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Ray Aldred, TH.D [ABD] (Cree)

Adjunct Professor of Theology, Indigenous Studies
Th.D. [ABD], Wycliffe College, University of Toronto

Areas of specialization: Theology

Ray graduated Summa Cum Laude from the Canadian Theological Seminary with his B.Th. and his M.Div. degrees. The Former Director of the First Nations Alliance Churches in Canada, Ray currently teaches theology at Ambrose University College and Seminary. He is a contributor to and product of the NAIITS approach to theological and Biblical training. Ray is married to Elaine. They have 4 children and 3 grandchildren.
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Terry LeBlanc, Ph.D., D.D. (Mi'kmaq-Acadian)

Adjunct Faculty of Theology, Community Development, Intercultural Studies, Ethics
Ph.D. Asbury Theological
Seminary, 2012; D.D. [h.c.] Acadia University

Areas of specialization: Intercultural Studies, Mission, Theology, Community Development, and Ethics

Terry has been active in full-time vocational ministry with the Native North American community since 1978. He is currently CEO and Director of Indigenous Pathways overseeing the programs of My People, iEmergence, and NAIITS. He has been the recipient of three fellowships and the Student of Highest Distinction award. He completed his Ph.D. at Asbury Theological Seminary and was awarded the D.D. honoris causa by Acadia University in 2015.
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Cheryl Bear, D.Min. (Carrier Sekani)

Adjunct Professor of Interdisciplinary Studies, Evangelism
D.Min., Masters, The King's University, 2009

Areas of specialization: Evangelism

Cheryl is a Carrier Sekani from Prince George, BC. From her work of building a street church and Bible school with First Nations people in downtown Vancouver, BC, to her award-winning music, Cheryl displays creativity in mission like few others. She is a pastor, itinerant minister, and NAIITS board member. Cheryl has 3 sons. Cheryl published Introduction to First Nations Ministry in 2013.
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Jeanine LeBlanc, M.Div. (Mi'kmaq-Acadian)

Adjunct Professor of Anthropology, Native Studies
M.Div., Asbury Theological Seminary, 2008

Areas of specialization: Anthropology, Indigenous Culture

Jeanine is employed in Edmonton She is currently preparing for Ph.D. work in Anthropology. Jeanine has been involved with the World Christian Gathering of Indigenous People’s movement for more than 10 years. She is one of the North American leadership team for iEmergence – an Indigenous youth movement.
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Jacqueline Ottmann, Ph.D. (Saulteaux)

Adjunct Professor of Leadership Studies
Ph.D., University of Saskatchewan, 2005

Areas of specialization: Native education and leadership development

In addition to a number of academic and research fellowships and an extensive publishing history, Jackie has taught on Native Leadership and education for many years. She earned her B.Ed. degree from the University of Calgary going on to complete her M.Ed. and PhD in Education at the University of Saskatchewan. She has contributed extensively to literature in the field of Native education and leadership development. She is currently full-time faculty with the University of Calgary and part-time with NAIITS.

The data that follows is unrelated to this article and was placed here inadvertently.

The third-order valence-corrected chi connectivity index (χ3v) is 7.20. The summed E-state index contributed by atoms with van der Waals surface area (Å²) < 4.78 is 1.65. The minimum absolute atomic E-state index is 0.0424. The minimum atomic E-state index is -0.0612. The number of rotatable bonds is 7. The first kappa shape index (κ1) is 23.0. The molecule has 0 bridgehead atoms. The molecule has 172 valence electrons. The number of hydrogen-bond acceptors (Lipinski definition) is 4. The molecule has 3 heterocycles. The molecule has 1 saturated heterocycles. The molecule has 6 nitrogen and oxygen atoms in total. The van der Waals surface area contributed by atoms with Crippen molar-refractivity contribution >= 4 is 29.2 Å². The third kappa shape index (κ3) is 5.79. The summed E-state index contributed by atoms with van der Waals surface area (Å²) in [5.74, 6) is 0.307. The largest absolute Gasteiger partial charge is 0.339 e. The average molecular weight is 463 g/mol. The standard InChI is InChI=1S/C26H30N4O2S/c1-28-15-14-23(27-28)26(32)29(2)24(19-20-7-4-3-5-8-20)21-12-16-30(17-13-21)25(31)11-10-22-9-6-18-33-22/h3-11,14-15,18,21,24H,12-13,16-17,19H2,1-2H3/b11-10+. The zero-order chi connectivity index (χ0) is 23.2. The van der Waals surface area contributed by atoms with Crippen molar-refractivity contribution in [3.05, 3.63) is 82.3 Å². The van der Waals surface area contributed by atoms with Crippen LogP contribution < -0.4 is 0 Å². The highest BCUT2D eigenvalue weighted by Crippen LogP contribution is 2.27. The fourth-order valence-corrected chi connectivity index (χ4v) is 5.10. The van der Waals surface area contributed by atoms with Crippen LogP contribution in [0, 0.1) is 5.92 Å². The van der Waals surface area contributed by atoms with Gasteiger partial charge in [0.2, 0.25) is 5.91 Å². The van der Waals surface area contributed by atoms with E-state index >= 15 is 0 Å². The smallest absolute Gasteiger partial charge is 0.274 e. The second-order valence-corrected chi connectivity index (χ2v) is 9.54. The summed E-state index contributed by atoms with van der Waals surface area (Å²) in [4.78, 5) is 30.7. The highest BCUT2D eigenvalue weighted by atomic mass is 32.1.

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Jennifer LeBlanc, M.Div. (Mi'kmaq-Acadian)

Adjunct Professor of Intercultural Studies, Native Studies
M.Div., Sioux Falls Seminary, Sioux Falls, 2010

Areas of specialization: Intercultural Studies

Jennifer has worked in street-level ministry for several years with the Mustard Seed in Edmonton and has been involved with the World Christian Gathering of Indigenous People’s movement for 11 years. She is one of the North American leadership team for iEmergence – an Indigenous youth movement. Jennifer is the twin sister of Jeannie LeBlanc.
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Wendy Peterson, Ph.D., (ABD) (Métis)

Adjunct Professor of World Religions, Apologetics, Intercultural Studies
Ph.D. [ABD], Asbury Theological Seminary

Areas of specialization: Apologetics, Indigenous Social Realities, World Religions

Wendy served as Senior Instructor and adjunct faculty at Providence University College and Providence Theological Seminary from 1990 to 2009. She earned a BA from Winnipeg Bible College (now Providence University College) and an MA in Theology from Providence Theological Seminary. A Red River Métis, descended from a member of Louis Riel’s council, Wendy has been active in Native affairs in Canada for many years. Chairing the Aboriginal Ministries Council of the Evangelical Fellowship of Canada is one example of that work. Peterson has travelled extensively and taught in a diversity of locations such as visiting lecturer in Apologetics in Ukraine. She is a founding board member of NAIITS and editor of the NAIITS Journal. Wendy is married to Ed, has 3 children and many grandchildren.
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Andy Reimer, Ph.D. (Mennonite)

Adjunct Professor of Biblical Studies
Ph.D. University of Sheffield, Sheffield, England, 1999

Areas of specialization: Old and New Testament

Andy Reimer is a biblical studies specialist with a lifelong interest in how gospel and culture go hand in hand. Growing up on the Canadian prairies, Andy spent part of his childhood living beside the Peguis First Nation while his father served as part-time minister in a local reserve church. Andy's PhD studies and subsequent academic research have explored themes of Christianity and culture. Following his PhD studies, in addition to working as a full time biblical studies professor, Andy spent seven years working in an urban First Nations church context. Today, Andy splits his time between teaching/researching in biblical studies, and working on initiatives to make the Canadian oil industry safer.
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Julene Pommert, PhD (Blackfeet)

Areas of Specialization: Conflict Resolution, Cultures and Systems, Family Systems